Leave Her to Heaven is a melodrama with a couple of shocking scenes, a sociopathic main character, and a courtroom denouement that drags down the pacing of the picture, but which does feature an enjoyable performance by Vincent Price as one of Ellen’s old flames who is now a prosecutor. It is not a film noir, unless we can divorce style from content. The absence of black and white cinematography and a real sense of doom (or a truly unhappy ending) means that Leave Her to Heaven just doesn’t qualify as a film noir. Of course, this shouldn’t stop anyone from seeing it. Whatever its genre, it’s an effective film with an interesting performance by a beautiful actress who didn’t exhibit a great deal of range in any of her roles, but who is chilling in this one.

Leave Her to Heaven was Twentieth Century-Fox’s highest grossing picture of the 1940s. Tierney was nominated for an Academy Award for best actress, and Leon Shamroy won an Oscar for best cinematography in the color category.

The House on 92nd Street (Sept. 10, 1945)

House92ndStWhen The House on 92nd Street was released on DVD in 2005, it was as part of the “Fox Film Noir” collection. This is misleading, since it’s more of a docudrama than it is a noir. It’s a historically important film, however, since it was one of the first to feature location shooting for nearly all the exteriors, and one of the first to skillfully blend fact with fiction while presenting itself as essentially factual. (Charles G. Booth won an Academy Award for best original story for his work on this film.)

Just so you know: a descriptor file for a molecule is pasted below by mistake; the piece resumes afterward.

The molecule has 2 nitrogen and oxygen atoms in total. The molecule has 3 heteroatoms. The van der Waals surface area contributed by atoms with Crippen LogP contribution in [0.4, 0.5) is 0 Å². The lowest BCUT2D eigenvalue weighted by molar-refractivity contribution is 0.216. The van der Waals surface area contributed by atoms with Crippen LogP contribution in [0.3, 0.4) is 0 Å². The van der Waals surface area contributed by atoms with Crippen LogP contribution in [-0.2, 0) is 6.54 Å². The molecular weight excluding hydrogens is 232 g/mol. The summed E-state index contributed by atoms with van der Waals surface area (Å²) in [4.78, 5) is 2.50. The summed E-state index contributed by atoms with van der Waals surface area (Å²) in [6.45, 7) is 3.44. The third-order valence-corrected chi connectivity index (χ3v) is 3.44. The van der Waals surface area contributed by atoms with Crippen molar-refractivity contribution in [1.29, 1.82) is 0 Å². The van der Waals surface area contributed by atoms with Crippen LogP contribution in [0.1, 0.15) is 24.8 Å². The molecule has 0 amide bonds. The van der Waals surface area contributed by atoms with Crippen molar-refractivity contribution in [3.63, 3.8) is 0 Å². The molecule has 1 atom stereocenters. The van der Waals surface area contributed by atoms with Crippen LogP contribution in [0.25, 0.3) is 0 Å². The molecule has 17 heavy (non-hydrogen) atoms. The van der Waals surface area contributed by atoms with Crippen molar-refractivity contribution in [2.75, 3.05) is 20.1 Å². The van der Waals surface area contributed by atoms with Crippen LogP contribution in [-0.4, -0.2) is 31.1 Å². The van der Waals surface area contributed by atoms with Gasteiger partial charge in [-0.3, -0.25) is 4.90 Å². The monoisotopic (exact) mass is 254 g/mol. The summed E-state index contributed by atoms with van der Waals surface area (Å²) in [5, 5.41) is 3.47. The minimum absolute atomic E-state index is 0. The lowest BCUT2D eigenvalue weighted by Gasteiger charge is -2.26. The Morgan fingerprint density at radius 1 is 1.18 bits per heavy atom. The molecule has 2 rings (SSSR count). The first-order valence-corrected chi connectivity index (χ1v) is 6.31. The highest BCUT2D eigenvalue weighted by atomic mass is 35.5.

The House on 92nd Street stars William Eythe as Bill Dietrich, a second-generation German-American who becomes a double agent for the F.B.I., Lloyd Nolan as his contact in the Bureau, Agent George A. Briggs, and Signe Hasso as the leader of the spy ring, Elsa Gebhardt. The film is a fictionalized account of the F.B.I.’s 1941 operation against the Nazi spy ring led by Fritz Joubert Duquesne. It was one of the largest counterspy operations in U.S. history, and led to the conviction of 33 people. In reality, however, none of them were involved in anything quite as grand as the secrets of the atomic bomb, which is the MacGuffin in The House on 92nd Street. And the real Dietrich was not the all-American boy portrayed by Eythe. He actually was a German-born man named William G. Sebold who served in the German army during World War I but became a naturalized American citizen in 1936. Presumably the war was still too fresh in the minds of the American viewing public for them to accept a German as the hero of a picture.